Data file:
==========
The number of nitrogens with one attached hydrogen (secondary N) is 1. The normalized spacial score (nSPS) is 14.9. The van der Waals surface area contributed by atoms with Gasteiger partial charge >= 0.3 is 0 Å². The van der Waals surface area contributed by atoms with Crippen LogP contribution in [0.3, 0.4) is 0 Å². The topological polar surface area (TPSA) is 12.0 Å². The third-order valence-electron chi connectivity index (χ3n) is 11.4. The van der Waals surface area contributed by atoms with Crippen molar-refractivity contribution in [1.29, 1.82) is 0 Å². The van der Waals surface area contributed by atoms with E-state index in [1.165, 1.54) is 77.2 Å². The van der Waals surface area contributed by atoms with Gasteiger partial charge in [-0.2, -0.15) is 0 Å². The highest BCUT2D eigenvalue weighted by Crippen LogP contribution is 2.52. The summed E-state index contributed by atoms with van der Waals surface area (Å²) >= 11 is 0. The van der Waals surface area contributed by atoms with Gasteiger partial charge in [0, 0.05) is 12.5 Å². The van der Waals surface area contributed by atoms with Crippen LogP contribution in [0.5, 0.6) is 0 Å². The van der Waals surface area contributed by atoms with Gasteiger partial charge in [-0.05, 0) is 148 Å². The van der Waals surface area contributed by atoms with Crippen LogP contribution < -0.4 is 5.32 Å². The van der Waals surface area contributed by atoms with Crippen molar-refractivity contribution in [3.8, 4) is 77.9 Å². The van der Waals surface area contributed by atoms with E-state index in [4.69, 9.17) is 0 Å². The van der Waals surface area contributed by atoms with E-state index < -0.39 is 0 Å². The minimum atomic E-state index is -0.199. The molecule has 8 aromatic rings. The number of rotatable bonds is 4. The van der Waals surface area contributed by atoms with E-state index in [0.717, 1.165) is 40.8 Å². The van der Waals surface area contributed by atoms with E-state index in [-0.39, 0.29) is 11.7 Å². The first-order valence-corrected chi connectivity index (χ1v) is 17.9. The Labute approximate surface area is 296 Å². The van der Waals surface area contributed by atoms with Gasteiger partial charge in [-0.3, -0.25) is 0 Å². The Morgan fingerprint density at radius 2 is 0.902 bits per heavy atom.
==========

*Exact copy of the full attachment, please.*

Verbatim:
The number of nitrogens with one attached hydrogen (secondary N) is 1. The normalized spacial score (nSPS) is 14.9. The van der Waals surface area contributed by atoms with Gasteiger partial charge >= 0.3 is 0 Å². The van der Waals surface area contributed by atoms with Crippen LogP contribution in [0.3, 0.4) is 0 Å². The topological polar surface area (TPSA) is 12.0 Å². The third-order valence-electron chi connectivity index (χ3n) is 11.4. The van der Waals surface area contributed by atoms with Crippen molar-refractivity contribution in [1.29, 1.82) is 0 Å². The van der Waals surface area contributed by atoms with E-state index in [1.165, 1.54) is 77.2 Å². The van der Waals surface area contributed by atoms with Gasteiger partial charge in [-0.2, -0.15) is 0 Å². The highest BCUT2D eigenvalue weighted by Crippen LogP contribution is 2.52. The summed E-state index contributed by atoms with van der Waals surface area (Å²) >= 11 is 0. The van der Waals surface area contributed by atoms with Gasteiger partial charge in [0, 0.05) is 12.5 Å². The van der Waals surface area contributed by atoms with Crippen LogP contribution in [0.5, 0.6) is 0 Å². The van der Waals surface area contributed by atoms with Gasteiger partial charge in [-0.05, 0) is 148 Å². The van der Waals surface area contributed by atoms with Crippen LogP contribution < -0.4 is 5.32 Å². The van der Waals surface area contributed by atoms with Crippen molar-refractivity contribution in [3.8, 4) is 77.9 Å². The van der Waals surface area contributed by atoms with E-state index in [4.69, 9.17) is 0 Å². The van der Waals surface area contributed by atoms with E-state index < -0.39 is 0 Å². The minimum atomic E-state index is -0.199. The molecule has 8 aromatic rings. The number of rotatable bonds is 4. The van der Waals surface area contributed by atoms with E-state index in [0.717, 1.165) is 40.8 Å². The van der Waals surface area contributed by atoms with E-state index in [-0.39, 0.29) is 11.7 Å². The first-order valence-corrected chi connectivity index (χ1v) is 17.9. The Labute approximate surface area is 296 Å². The van der Waals surface area contributed by atoms with Gasteiger partial charge in [-0.3, -0.25) is 0 Å². The Morgan fingerprint density at radius 2 is 0.902 bits per heavy atom.